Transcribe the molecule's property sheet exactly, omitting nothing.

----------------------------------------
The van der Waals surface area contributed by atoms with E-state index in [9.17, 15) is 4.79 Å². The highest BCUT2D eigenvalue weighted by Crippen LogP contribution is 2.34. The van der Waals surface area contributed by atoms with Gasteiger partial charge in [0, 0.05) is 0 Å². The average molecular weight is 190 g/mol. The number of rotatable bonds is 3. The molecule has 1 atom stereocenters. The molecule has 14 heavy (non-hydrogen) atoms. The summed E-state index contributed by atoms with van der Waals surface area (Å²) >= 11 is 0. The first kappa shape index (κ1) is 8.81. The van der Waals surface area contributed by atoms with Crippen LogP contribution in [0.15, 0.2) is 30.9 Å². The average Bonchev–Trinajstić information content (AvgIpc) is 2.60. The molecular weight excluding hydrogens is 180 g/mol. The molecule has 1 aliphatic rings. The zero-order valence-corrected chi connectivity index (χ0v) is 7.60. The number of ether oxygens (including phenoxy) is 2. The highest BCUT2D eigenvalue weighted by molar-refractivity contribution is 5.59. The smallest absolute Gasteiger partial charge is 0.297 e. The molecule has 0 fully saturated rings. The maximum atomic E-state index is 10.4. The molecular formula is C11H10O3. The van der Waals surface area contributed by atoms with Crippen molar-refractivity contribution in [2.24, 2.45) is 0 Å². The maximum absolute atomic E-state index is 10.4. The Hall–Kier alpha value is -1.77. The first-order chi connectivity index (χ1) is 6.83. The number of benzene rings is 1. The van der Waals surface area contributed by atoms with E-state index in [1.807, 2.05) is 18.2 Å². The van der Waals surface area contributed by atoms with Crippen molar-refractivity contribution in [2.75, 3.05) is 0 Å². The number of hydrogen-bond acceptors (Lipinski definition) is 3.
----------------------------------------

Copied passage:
The van der Waals surface area contributed by atoms with E-state index in [9.17, 15) is 4.79 Å². The highest BCUT2D eigenvalue weighted by Crippen LogP contribution is 2.34. The van der Waals surface area contributed by atoms with Gasteiger partial charge in [0, 0.05) is 0 Å². The average molecular weight is 190 g/mol. The number of rotatable bonds is 3. The molecule has 1 atom stereocenters. The molecule has 14 heavy (non-hydrogen) atoms. The summed E-state index contributed by atoms with van der Waals surface area (Å²) >= 11 is 0. The first kappa shape index (κ1) is 8.81. The van der Waals surface area contributed by atoms with Crippen LogP contribution in [0.15, 0.2) is 30.9 Å². The average Bonchev–Trinajstić information content (AvgIpc) is 2.60. The molecular weight excluding hydrogens is 180 g/mol. The molecule has 1 aliphatic rings. The zero-order valence-corrected chi connectivity index (χ0v) is 7.60. The number of ether oxygens (including phenoxy) is 2. The highest BCUT2D eigenvalue weighted by molar-refractivity contribution is 5.59. The smallest absolute Gasteiger partial charge is 0.297 e. The molecule has 0 fully saturated rings. The maximum atomic E-state index is 10.4. The molecular formula is C11H10O3. The van der Waals surface area contributed by atoms with Crippen molar-refractivity contribution in [2.24, 2.45) is 0 Å². The maximum absolute atomic E-state index is 10.4. The Hall–Kier alpha value is -1.77. The first-order chi connectivity index (χ1) is 6.83. The number of benzene rings is 1. The van der Waals surface area contributed by atoms with E-state index in [1.807, 2.05) is 18.2 Å². The van der Waals surface area contributed by atoms with Crippen molar-refractivity contribution in [2.75, 3.05) is 0 Å². The number of hydrogen-bond acceptors (Lipinski definition) is 3.